[Christian]: Yeah for like your situation you’re talking about with the…the rental discrimination with like mixed race couple or whatever. I mean what sort of resort they have because I mean let’s say “Why don’t you rent to us?”. I would imagine most landlords aren’t gonna be dumb enough to be like “Well because you’re black”. 

[Tim]: You actually would be surprised. 

[Christian]: OK.

[Tim]: Actually you would be surprised. So you would actually be very surprised. And a lot of realtors you have to be very careful as well. 

[Christian]: Sure.

[Tim]: Because you know and you know the way that you…You have to be puritan. If you report it you have a special dedicated line. You know you have to really be careful and they’ll make the calls.

[Christian]: Sure.

[Tim]: You know if it’s not any to you and they deny you. They may not sustain. They may not claim race or they may not claim sexual orientation or whatever the case is or classes. But they can…if you are denied they will call the landlord back and see if it is available for rent. And if it is they will try to go through the whole process you know with a very different case scenario. And see why they wouldn’t rent. So you know if you don’t report it, it doesn’t get reported. So we encourage everyone. If you see violations, you have to report it.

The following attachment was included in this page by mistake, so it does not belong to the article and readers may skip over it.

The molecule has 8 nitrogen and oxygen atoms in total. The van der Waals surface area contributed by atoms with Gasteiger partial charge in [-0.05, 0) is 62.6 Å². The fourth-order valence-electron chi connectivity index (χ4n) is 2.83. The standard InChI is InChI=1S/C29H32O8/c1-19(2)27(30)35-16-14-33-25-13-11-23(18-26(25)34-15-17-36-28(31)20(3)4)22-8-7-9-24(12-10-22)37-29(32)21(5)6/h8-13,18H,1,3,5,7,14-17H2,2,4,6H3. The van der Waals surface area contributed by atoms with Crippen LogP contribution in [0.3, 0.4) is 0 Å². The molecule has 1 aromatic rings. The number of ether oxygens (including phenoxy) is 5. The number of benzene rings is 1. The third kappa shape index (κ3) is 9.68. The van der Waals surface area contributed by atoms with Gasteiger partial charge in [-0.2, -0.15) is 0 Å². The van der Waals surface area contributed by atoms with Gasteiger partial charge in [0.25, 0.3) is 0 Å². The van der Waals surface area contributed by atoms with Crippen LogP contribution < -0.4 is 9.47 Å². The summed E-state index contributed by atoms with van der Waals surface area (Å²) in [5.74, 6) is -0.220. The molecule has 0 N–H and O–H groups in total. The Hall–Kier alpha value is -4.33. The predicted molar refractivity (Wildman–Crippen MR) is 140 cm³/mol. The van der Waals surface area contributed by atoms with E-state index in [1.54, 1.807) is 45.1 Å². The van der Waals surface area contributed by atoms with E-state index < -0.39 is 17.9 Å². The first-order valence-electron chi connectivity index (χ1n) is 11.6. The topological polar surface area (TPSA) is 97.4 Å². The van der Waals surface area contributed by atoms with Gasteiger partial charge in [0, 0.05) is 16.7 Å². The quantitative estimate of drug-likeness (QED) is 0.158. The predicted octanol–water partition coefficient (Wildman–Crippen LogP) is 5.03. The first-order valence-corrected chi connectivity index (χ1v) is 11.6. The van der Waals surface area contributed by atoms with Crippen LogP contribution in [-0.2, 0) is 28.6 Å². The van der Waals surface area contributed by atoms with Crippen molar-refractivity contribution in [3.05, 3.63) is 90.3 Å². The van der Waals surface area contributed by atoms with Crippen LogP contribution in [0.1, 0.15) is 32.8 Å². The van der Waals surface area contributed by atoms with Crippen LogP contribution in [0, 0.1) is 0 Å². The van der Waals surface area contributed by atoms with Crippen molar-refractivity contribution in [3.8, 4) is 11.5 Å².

[Christian]: Sure. Now I would imagine that the violations, well I mean you know prior to the fair housing act you know it was just kind of part for the course. But I would imagine with those initially enacted those violations were much more obvious you know as they were struggling to civil rights and racial discrimination stuff. I would imagine it is much subtler these days. I mean what are you seeing as the most common violations you know and I would imagine a lot of those are even unknowing violations. What are you seeing now?